From The Ergoweb® Learning Center

Hedge Explains Role of Ergonomics in LEED’s

Consider this recent headline from Zoo and Aquarium Visitor magazine: “Cincinnati Zoo is America’s Greenest Zoo and Leed Certified;” or this from USA Today: “More companies want employees to stay in ‘green’ hotels.” Sustainability has cachet these days, and LEED certification is the green accreditation of choice in the construction and property sectors. It stands for the Leadership in Energy and Environmental Design Green Building Rating System™, and it is operated by the United States Green Building Council (USGBC). Ergonomics now occupies a niche in the system. 

As described by the USGBC, LEED is a third-party certification that is the nationally accepted benchmark for the design, construction and operation of high-performance green buildings. It verifies “that a building or community was designed and built using strategies aimed at improving performance across all the metrics that matter most: energy savings, water efficiency, CO2 emissions reduction, improved indoor environmental quality, and stewardship of resources and sensitivity to their impacts.” According to the Council, LEED is flexible enough to apply to all building types – commercial as well as residential, and “it works throughout the building lifecycle – design and construction, operations and maintenance, tenant fit-out, and significant retrofit.” The Council adds that LEED for Neighborhood Development “extends the benefits of LEED beyond the building footprint into the neighborhood it serves.”

According to the Council, LEED “gives building owners and operators the tools they need to have an immediate and measurable impact on their buildings’ performance, [promoting] a whole-building approach to sustainability by recognizing performance in five key areas of human and environmental health: sustainable site development, water savings, energy efficiency, materials selection and indoor environmental quality.”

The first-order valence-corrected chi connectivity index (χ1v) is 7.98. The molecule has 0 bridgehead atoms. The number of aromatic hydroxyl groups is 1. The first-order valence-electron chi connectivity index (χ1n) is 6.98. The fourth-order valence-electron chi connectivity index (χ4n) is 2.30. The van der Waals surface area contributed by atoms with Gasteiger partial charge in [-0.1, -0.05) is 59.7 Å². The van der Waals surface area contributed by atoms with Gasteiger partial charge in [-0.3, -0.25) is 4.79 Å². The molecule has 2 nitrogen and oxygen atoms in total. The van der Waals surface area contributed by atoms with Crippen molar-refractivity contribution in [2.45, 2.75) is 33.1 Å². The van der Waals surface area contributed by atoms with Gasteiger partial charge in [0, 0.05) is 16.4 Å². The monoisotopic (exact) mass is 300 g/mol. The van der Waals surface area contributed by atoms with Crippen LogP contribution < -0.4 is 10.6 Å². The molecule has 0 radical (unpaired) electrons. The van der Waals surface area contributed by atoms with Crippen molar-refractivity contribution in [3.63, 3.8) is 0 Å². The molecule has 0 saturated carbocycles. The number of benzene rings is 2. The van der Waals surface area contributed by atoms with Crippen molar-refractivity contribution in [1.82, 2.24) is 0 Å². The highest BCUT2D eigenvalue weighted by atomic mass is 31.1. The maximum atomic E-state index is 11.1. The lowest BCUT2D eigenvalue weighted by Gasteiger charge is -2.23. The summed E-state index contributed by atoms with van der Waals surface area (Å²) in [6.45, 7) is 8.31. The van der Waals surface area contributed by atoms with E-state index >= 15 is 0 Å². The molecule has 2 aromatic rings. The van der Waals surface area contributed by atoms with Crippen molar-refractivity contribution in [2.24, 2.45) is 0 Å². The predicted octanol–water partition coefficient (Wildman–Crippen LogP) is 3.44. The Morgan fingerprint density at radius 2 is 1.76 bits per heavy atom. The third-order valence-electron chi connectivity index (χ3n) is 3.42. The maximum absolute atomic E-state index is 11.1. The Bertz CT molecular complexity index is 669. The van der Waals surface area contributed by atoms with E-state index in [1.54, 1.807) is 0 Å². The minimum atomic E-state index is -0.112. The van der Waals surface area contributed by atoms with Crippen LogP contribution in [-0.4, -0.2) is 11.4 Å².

Shaping A Niche for Ergonomics

Ergonomics is not listed in the five key areas. Nonetheless, its niche is secure. The Ergonomics Report™ recently asked one of the ergonomists who had a hand in shaping the niche for details.

Alan Hedge, Ph.D., CPE, director of Cornell University’s Human Factors and Ergonomics Research Group, said applicants for LEED 2.2 can get a maximum of 69 points for everything. One of the four points grouped under the Innovation in Design and Innovation in Operations Credit for an Ergonomics Strategy is where ergonomics fits in, he explained.

The Council sets up technical committees that look at different aspects of the LEED rating system, according to the professor. “Some two years ago, or maybe longer, one of those committees was set up to look at the role of ergonomics or the human factor in the whole process.” The architect spearheading the committee consulted with ergonomists and with architects whose interests embrace ergonomics, he added, and over time, the requirements were developed that are set out in the guidance documents for LEED 2.2.

Asked where and how ergonomists fit into the system now it established, he replied that it will depend on the particular project seeking LEED credit. “You can get LEED credit for a renovation project, so that if you are a company that already has an ergonomist and ergonomics program in house, then that ergonomist is going to be able to work with architects and designers to develop the ergonomic requirement from the ergonomic program for the renovated space, and to apply for credit for that.” In a second situation, the ergonomist is engaged directly by a client with a new construction project. A third situation sees the ergonomist consulted on a generic building project.